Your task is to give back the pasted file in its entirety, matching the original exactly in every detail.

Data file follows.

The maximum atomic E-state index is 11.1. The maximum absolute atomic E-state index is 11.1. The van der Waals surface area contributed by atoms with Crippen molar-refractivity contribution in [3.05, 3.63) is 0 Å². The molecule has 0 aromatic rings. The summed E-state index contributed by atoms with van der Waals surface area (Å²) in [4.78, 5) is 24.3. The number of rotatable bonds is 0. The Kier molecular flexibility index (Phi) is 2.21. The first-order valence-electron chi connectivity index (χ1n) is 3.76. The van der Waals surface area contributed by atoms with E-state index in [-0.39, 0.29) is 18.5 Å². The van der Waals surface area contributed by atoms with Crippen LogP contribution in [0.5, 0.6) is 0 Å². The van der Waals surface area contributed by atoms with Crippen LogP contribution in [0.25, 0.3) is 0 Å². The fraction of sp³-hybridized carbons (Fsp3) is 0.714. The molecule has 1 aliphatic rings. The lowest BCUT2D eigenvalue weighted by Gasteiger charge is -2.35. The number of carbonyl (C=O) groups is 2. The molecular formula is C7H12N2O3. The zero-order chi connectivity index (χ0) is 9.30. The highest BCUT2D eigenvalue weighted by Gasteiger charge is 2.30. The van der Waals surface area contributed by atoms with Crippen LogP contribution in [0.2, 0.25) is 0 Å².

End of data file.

The maximum atomic E-state index is 11.1. The maximum absolute atomic E-state index is 11.1. The van der Waals surface area contributed by atoms with Crippen molar-refractivity contribution in [3.05, 3.63) is 0 Å². The molecule has 0 aromatic rings. The summed E-state index contributed by atoms with van der Waals surface area (Å²) in [4.78, 5) is 24.3. The number of rotatable bonds is 0. The Kier molecular flexibility index (Phi) is 2.21. The first-order valence-electron chi connectivity index (χ1n) is 3.76. The van der Waals surface area contributed by atoms with E-state index in [-0.39, 0.29) is 18.5 Å². The van der Waals surface area contributed by atoms with Crippen LogP contribution in [0.5, 0.6) is 0 Å². The van der Waals surface area contributed by atoms with Crippen LogP contribution in [0.25, 0.3) is 0 Å². The fraction of sp³-hybridized carbons (Fsp3) is 0.714. The molecule has 1 aliphatic rings. The lowest BCUT2D eigenvalue weighted by Gasteiger charge is -2.35. The number of carbonyl (C=O) groups is 2. The molecular formula is C7H12N2O3. The zero-order chi connectivity index (χ0) is 9.30. The highest BCUT2D eigenvalue weighted by Gasteiger charge is 2.30. The van der Waals surface area contributed by atoms with Crippen LogP contribution in [0.2, 0.25) is 0 Å².